19. A guard ring structure for use in a semiconductor device, comprising:
a semiconductor layer stack comprising:
a first layer and a second layer on top of said first layer; and
trenched gates and trenched guard rings formed in said semiconductor layer stack,
wherein said gates are in contact with only one of said first layer and said second layer, wherein said guard rings are in contact with only one of said first layer and said second layer, wherein top surfaces of said gates have elevations lower than top surfaces of the semiconductor materials between said gates and top surfaces of said guard rings have elevations lower than top surfaces of the semiconductor materials between said guard rings; wherein said second layer has a dopant concentration that is higher than a dopant concentration of said first layer, and wherein bottom surfaces of said gates have elevations higher than top surfaces of said guard rings.
Description
TECHNICAL FIELD

The invention relates generally to semiconductors, and more particularly, to a method of fabricating semiconductor devices with a trenched guard ring structure.

BACKGROUND

The field-effect transistor (FET) is a type of transistor that relies on an electric field to control the shape and hence the conductivity of a ‘channel’ in a semiconductor material. In junction field effect transistors (JFETs), the conductivity of the channel is controlled by the application of a voltage to a p-n junction. JFETs may be constructed as p-channel or n-channel and may be operated as enhancement mode devices or depletion mode devices. Similar to the JFET is the metal semiconductor field effect transistor (MESFET). The MESFET is quite similar to a JFET in construction and terminology. The difference is that instead of using a p-n junction for a gate, a Schottky metal-semiconductor junction is used in MESFETs.

JFETs and MESFETs are widely used electronic devices. For optimum device performance, it is important to obtain a device breakdown voltage as close as possible to the intrinsic capability of the underlying semiconductor material. However, the breakdown voltage of practical devices is reduced by the occurrence of high electric fields at the edges of the device. In particular, electric field crowding at the edges of the device leads to premature voltage breakdown. To minimize premature voltage breakdown, specialized edge termination structures must be implemented in order to obtain maximum breakdown voltage with relatively low associated on-state resistance. The multiple floating guard ring (MFGR) edge termination structure is used to alter the charge distribution and electric field at surfaces and material interfaces of semiconductor devices. The interface between the guard ring and the substrate in which it is embedded forms a depletion region that enhances resistance to voltage breakdown in an applied field. The MFGR also provides a cost-effective method of edge termination because it may use fewer fabrication steps than the Junction Termination Extension technique, another technique for edge termination. The MFGR, however, is very sensitive to surface charges in the dielectric-semiconductor interface. Positive charge at the dielectric-semiconductor interface may reduce the effectiveness of the floating guard rings and result in a reduction of blocking voltage for the devices. In addition, the charges near the dielectric-semiconductor interface, mostly positive, can move towards or away from the dielectric-semiconductor interface, causing time dependent breakdown voltage, or breakdown walk-out.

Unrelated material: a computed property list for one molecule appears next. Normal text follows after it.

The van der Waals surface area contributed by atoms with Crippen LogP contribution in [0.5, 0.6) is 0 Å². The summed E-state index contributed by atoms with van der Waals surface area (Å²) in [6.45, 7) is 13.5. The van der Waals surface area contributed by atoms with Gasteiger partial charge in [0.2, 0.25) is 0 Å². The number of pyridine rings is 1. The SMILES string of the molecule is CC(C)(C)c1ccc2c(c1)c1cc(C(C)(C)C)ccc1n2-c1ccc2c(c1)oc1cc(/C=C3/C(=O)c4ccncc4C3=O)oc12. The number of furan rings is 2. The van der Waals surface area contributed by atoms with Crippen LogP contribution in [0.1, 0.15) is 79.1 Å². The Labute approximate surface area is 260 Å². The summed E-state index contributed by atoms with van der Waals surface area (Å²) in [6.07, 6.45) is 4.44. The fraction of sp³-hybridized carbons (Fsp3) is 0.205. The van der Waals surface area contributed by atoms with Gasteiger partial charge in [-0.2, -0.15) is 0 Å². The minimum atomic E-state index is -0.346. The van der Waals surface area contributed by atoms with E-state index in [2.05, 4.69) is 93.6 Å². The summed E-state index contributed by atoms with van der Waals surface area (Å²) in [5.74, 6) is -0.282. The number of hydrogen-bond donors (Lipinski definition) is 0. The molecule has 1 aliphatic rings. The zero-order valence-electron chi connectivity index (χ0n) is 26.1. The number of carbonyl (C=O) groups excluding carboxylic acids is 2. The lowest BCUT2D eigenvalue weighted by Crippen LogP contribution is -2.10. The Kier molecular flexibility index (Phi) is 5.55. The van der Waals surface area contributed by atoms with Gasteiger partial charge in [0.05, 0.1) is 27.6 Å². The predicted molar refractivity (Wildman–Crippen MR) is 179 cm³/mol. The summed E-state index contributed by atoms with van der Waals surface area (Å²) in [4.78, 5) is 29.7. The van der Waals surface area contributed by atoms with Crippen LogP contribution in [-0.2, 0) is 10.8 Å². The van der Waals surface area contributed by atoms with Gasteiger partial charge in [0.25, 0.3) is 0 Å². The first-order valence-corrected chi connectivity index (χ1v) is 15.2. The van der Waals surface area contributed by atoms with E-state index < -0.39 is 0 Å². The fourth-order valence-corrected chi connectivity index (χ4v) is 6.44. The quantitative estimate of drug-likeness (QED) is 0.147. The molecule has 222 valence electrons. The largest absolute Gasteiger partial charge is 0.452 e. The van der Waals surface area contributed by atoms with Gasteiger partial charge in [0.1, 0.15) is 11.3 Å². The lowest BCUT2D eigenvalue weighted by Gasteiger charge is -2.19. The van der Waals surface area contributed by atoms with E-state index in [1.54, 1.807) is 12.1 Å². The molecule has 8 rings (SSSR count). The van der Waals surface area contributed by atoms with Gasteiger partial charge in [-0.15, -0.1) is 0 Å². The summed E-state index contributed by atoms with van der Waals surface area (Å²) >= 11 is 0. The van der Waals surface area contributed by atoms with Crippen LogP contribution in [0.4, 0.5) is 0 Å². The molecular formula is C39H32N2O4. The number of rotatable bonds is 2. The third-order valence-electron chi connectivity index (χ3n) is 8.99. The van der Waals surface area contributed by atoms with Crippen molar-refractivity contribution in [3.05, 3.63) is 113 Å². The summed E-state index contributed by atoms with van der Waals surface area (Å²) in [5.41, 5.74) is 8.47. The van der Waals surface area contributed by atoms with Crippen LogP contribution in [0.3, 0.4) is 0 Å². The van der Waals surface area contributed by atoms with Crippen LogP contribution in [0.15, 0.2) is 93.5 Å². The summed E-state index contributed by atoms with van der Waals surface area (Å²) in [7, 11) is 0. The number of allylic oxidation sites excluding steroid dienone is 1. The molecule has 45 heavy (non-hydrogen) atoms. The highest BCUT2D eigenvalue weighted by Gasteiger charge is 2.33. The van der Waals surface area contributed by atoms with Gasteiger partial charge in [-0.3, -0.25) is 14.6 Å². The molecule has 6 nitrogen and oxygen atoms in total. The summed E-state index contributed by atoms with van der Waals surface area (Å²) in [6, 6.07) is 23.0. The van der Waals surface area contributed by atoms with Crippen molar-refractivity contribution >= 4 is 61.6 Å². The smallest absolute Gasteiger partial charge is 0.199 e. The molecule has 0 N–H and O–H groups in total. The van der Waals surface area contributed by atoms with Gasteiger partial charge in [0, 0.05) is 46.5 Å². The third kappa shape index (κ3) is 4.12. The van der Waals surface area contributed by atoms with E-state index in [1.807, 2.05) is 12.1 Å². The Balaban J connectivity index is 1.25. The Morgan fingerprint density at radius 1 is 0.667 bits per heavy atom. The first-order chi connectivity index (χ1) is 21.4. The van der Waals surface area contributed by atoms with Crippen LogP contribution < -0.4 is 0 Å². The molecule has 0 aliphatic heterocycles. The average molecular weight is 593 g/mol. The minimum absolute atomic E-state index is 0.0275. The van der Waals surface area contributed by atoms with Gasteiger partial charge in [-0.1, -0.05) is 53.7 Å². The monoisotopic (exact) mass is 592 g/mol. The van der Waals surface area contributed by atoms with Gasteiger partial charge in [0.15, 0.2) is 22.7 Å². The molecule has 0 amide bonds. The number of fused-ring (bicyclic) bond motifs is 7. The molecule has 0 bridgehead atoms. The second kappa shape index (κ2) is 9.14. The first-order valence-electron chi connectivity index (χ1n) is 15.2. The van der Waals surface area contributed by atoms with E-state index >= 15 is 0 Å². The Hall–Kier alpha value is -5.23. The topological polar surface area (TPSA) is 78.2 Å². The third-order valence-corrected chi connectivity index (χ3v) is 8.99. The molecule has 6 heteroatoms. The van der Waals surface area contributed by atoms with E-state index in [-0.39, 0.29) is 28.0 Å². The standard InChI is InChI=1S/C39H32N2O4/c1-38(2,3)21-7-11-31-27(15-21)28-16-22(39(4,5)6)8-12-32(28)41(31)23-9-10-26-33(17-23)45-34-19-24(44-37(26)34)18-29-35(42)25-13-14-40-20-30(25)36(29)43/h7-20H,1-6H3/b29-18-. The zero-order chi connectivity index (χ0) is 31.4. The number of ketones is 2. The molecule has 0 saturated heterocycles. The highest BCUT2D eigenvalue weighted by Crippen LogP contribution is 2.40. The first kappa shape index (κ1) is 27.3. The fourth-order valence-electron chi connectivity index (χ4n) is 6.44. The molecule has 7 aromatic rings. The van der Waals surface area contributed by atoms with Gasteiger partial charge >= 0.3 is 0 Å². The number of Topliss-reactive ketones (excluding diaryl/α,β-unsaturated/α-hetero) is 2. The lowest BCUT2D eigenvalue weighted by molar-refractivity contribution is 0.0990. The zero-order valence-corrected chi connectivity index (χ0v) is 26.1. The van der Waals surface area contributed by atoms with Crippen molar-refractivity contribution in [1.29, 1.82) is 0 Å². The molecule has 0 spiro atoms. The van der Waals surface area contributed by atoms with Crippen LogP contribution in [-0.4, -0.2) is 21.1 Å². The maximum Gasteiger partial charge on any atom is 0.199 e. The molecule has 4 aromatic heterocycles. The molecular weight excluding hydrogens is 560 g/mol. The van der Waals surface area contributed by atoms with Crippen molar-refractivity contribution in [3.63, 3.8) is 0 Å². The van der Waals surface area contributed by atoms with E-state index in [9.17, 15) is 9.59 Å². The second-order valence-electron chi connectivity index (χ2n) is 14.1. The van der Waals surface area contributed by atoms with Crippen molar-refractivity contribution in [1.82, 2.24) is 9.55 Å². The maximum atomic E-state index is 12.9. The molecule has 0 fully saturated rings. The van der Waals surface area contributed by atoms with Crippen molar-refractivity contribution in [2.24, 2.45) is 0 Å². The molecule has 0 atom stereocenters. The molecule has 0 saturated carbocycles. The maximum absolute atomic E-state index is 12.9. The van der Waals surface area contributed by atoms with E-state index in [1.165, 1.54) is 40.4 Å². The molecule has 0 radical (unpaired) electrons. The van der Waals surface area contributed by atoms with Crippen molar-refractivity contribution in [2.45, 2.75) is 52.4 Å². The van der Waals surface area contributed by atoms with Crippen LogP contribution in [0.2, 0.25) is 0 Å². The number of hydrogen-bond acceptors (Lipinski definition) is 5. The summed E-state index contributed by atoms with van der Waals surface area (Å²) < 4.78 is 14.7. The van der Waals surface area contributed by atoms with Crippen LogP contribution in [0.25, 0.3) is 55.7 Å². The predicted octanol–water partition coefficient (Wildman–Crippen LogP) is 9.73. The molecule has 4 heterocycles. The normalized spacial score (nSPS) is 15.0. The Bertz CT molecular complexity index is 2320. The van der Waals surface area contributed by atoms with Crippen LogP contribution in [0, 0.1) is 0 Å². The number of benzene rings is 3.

SUMMARY

A method for fabricating guard rings in a semiconductor device is disclosed. The method includes forming a mesa on a semiconductor layer stack having two or more layers of semiconductor materials, forming trenches for gates on the mesa and trenches for guard rings on the periphery of the mesa simultaneously in a single etching step, and forming self-aligned gates and guard rings in the trenches. The bottom surfaces of the gates have a higher elevation than the bottom surfaces of the guard rings.

Also disclosed is a guard ring structure for use in a semiconductor device. The guard ring structure includes a semiconductor layer stack having a first layer and a second layer on top of the first layer, gates formed in the first layer, and guard rings formed in the first layer. The second layer has a dopant concentration that is higher than a dopant concentration of the first layer. The gates and the guard rings are formed simultaneously using a single mask.

Also disclosed is a guard ring structure that includes a semiconductor layer stack having a first layer, a second layer on top of the first layer and a third layer on top of the second layer, gates formed in the second layer, and guard rings formed in the first layer. The second layer has a dopant concentration that is higher than a dopant concentration of the first layer. The third layer has a dopant concentration that is higher than the dopant concentration of the second layer. The gates and the guard rings are formed simultaneously using a single mask.